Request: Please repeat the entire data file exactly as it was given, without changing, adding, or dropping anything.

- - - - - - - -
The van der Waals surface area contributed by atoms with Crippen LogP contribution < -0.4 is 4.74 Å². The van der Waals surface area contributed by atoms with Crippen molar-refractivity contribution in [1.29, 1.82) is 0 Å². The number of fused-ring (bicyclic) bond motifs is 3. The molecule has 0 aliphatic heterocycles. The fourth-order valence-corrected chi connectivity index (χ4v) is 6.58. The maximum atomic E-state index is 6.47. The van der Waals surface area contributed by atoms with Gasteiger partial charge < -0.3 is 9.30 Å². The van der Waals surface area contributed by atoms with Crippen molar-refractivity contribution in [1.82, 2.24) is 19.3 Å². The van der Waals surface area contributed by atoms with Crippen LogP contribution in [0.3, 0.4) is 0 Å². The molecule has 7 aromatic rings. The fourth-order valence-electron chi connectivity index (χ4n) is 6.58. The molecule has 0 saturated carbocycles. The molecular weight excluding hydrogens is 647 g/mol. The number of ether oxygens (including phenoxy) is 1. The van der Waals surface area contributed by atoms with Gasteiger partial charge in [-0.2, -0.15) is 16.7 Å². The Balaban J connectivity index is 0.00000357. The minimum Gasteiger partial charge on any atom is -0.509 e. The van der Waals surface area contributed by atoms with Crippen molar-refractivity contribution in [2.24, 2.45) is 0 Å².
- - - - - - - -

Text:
The van der Waals surface area contributed by atoms with Crippen LogP contribution < -0.4 is 4.74 Å². The van der Waals surface area contributed by atoms with Crippen molar-refractivity contribution in [1.29, 1.82) is 0 Å². The number of fused-ring (bicyclic) bond motifs is 3. The molecule has 0 aliphatic heterocycles. The fourth-order valence-corrected chi connectivity index (χ4v) is 6.58. The maximum atomic E-state index is 6.47. The van der Waals surface area contributed by atoms with Gasteiger partial charge < -0.3 is 9.30 Å². The van der Waals surface area contributed by atoms with Crippen molar-refractivity contribution in [1.82, 2.24) is 19.3 Å². The van der Waals surface area contributed by atoms with Crippen LogP contribution in [0.3, 0.4) is 0 Å². The molecule has 7 aromatic rings. The fourth-order valence-electron chi connectivity index (χ4n) is 6.58. The molecule has 0 saturated carbocycles. The molecular weight excluding hydrogens is 647 g/mol. The number of ether oxygens (including phenoxy) is 1. The van der Waals surface area contributed by atoms with Gasteiger partial charge in [-0.2, -0.15) is 16.7 Å². The Balaban J connectivity index is 0.00000357. The minimum Gasteiger partial charge on any atom is -0.509 e. The van der Waals surface area contributed by atoms with Crippen molar-refractivity contribution in [2.24, 2.45) is 0 Å².